Social & Theatre. Body and Identity Education in Sexting Prevention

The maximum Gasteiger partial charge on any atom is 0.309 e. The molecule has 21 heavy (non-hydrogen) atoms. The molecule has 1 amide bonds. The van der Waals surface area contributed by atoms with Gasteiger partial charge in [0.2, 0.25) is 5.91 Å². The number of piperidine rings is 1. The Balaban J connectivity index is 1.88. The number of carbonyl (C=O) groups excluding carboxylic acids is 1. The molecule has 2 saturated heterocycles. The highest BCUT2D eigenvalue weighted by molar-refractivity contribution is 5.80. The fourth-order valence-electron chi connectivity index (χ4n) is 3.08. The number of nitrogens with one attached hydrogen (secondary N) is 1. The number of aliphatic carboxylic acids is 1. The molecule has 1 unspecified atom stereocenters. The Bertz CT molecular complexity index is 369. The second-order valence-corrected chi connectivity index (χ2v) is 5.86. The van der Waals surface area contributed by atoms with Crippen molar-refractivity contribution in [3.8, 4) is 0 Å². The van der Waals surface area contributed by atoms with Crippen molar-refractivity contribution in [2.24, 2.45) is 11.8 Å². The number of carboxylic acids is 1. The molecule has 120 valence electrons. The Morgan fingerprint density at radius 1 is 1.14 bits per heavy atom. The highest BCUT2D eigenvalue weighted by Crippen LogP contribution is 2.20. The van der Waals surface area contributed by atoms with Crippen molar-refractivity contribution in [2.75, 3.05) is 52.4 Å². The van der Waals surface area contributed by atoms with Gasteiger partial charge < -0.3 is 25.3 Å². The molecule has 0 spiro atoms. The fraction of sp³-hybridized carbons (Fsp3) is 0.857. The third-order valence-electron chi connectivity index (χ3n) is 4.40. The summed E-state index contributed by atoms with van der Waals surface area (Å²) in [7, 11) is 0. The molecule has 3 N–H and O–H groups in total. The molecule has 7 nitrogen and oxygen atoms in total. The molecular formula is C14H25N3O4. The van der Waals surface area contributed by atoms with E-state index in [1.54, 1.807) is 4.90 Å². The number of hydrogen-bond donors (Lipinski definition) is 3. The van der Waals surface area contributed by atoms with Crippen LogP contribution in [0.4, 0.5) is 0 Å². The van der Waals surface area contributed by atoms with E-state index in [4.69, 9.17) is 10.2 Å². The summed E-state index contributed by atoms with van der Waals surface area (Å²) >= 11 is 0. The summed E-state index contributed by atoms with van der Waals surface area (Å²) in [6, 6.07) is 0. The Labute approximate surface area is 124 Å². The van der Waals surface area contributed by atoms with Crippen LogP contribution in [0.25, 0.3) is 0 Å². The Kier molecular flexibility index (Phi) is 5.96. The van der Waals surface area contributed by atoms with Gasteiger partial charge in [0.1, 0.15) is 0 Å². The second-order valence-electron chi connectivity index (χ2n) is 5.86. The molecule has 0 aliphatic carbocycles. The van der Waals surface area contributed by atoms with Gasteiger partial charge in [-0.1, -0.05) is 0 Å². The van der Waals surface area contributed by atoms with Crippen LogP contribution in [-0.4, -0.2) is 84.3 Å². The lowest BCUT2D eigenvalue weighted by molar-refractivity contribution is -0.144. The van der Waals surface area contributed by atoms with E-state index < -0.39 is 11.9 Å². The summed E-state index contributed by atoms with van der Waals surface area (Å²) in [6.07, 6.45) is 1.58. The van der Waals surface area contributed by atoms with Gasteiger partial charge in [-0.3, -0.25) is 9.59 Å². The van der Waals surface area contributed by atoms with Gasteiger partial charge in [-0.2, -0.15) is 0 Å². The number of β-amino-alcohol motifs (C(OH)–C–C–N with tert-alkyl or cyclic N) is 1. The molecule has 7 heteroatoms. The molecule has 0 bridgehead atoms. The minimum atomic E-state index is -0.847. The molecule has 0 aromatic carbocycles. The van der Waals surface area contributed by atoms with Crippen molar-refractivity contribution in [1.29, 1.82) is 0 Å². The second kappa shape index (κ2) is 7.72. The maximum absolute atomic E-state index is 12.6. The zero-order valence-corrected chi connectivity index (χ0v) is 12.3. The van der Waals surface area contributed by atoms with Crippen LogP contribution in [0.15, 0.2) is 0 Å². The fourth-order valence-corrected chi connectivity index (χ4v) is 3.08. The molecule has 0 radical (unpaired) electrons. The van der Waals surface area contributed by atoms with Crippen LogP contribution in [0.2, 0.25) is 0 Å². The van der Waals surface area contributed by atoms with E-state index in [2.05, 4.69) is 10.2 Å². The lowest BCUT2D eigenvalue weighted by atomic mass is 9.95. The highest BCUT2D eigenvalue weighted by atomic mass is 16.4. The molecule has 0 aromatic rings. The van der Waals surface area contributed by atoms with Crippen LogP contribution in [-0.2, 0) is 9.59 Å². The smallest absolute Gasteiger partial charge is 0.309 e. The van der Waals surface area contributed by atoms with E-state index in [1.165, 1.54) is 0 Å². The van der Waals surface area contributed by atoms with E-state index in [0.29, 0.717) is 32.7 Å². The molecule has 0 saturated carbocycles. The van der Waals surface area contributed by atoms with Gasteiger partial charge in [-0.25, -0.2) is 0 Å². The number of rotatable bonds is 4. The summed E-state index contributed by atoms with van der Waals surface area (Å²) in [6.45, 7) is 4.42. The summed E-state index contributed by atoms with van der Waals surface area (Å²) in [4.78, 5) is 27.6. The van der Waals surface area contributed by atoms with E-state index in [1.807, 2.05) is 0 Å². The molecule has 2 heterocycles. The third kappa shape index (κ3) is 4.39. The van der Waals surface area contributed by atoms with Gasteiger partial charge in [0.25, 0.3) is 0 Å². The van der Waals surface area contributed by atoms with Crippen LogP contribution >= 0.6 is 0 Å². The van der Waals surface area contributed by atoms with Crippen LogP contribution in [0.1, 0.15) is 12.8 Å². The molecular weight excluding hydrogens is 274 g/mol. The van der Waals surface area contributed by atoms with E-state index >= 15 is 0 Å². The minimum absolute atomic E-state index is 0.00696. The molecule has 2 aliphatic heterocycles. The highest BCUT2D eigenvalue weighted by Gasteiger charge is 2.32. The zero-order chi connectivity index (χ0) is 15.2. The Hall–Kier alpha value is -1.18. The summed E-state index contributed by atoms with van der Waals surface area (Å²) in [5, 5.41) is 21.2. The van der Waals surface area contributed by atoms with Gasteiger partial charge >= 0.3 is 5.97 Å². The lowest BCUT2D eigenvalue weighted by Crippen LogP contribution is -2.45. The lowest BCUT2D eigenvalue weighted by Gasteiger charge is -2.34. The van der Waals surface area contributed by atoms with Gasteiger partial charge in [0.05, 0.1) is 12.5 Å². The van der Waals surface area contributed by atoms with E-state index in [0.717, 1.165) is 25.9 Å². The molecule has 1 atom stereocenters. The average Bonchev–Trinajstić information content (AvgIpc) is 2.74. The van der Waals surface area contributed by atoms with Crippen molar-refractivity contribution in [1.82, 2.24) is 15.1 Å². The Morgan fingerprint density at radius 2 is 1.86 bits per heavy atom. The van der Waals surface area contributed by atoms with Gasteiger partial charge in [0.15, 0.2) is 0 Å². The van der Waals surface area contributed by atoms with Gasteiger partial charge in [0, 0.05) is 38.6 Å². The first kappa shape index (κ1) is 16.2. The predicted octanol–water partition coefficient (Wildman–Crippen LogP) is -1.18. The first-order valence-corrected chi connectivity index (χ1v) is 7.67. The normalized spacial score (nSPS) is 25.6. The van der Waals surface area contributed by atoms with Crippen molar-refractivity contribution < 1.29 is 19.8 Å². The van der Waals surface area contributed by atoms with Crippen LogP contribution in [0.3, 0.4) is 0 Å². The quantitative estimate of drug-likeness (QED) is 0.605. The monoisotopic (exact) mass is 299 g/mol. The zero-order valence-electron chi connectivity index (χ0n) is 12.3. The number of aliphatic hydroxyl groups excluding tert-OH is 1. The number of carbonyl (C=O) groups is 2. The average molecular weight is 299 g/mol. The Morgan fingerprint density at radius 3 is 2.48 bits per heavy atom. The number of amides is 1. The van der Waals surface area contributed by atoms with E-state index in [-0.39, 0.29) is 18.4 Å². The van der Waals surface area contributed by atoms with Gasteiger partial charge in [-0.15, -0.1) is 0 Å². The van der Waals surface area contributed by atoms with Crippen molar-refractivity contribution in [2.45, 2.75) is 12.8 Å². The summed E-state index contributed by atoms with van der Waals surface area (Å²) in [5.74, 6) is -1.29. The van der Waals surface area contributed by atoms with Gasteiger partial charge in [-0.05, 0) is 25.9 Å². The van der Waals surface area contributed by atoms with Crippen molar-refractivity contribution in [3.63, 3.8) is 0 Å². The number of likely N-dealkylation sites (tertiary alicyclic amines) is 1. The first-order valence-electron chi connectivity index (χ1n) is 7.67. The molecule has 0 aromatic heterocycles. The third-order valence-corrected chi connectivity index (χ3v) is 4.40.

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This article introduces and discusses how social theatre can be used in preventive healthcare in a new methodological framework including peer & media education and digital literacy. The essay begins at the gap between the new risks affecting adolescent behaviour (new addictions, gambling and online pornography) and health services’ strategies for preventing them. While youngsters are online, chatting and dating, health professionals are ready in their offices: service is not matched to need. They must provide a new methodological framework for prevention that is underpinned by an understanding of youngsters’ practices and can make sense of what they do on social-networking sites and digital media in their daily lives. Peer & media education – originating in a meeting between peer education and media education – seeks to do just this. Peer education traditionally entails training young people to educate their peers. Media education, meanwhile, aims to develop critical thinking to enable youngsters to become aware of media messages and to produce and publish their content responsibly. The result is a joint preventive and educational framework in which critical thinking is developed and fostered through peer activity. In collaboration with partners from health prevention (Contorno Viola), teen education (Informagiovani) and social theatre (Industria Scenica), CREMIT recently ran an action-research project on sexting prevention (Image.me). It was a good opportunity to test the peer & media methodology. Social theatre was conceived of (and used) in two ways. First, it provided a form of social care and web risk prevention. The methodology entailed choosing the best performing arts for the context, focusing on the project’s target audience, and trying to imagine how to tackle sexting effectively. The result was a new mascot, OPS!, a puppet that the researchers used to meet youngsters in schools, discos and other informal contexts. OPS! was also involved in peer video making, as the young people created videos aimed at preventing sexting in their own communities. The second way in which social theatre was used was in communicating the research data at the project’s conclusion. A dramaturgical framework was devised for commenting on the data and facilitating understanding and participation. These activities are part of a wider research project on theatre and scientific communication at the Università Cattolica, Milan, run by Claudio Bernardi and Pier Cesare Rivoltella’s research groups.
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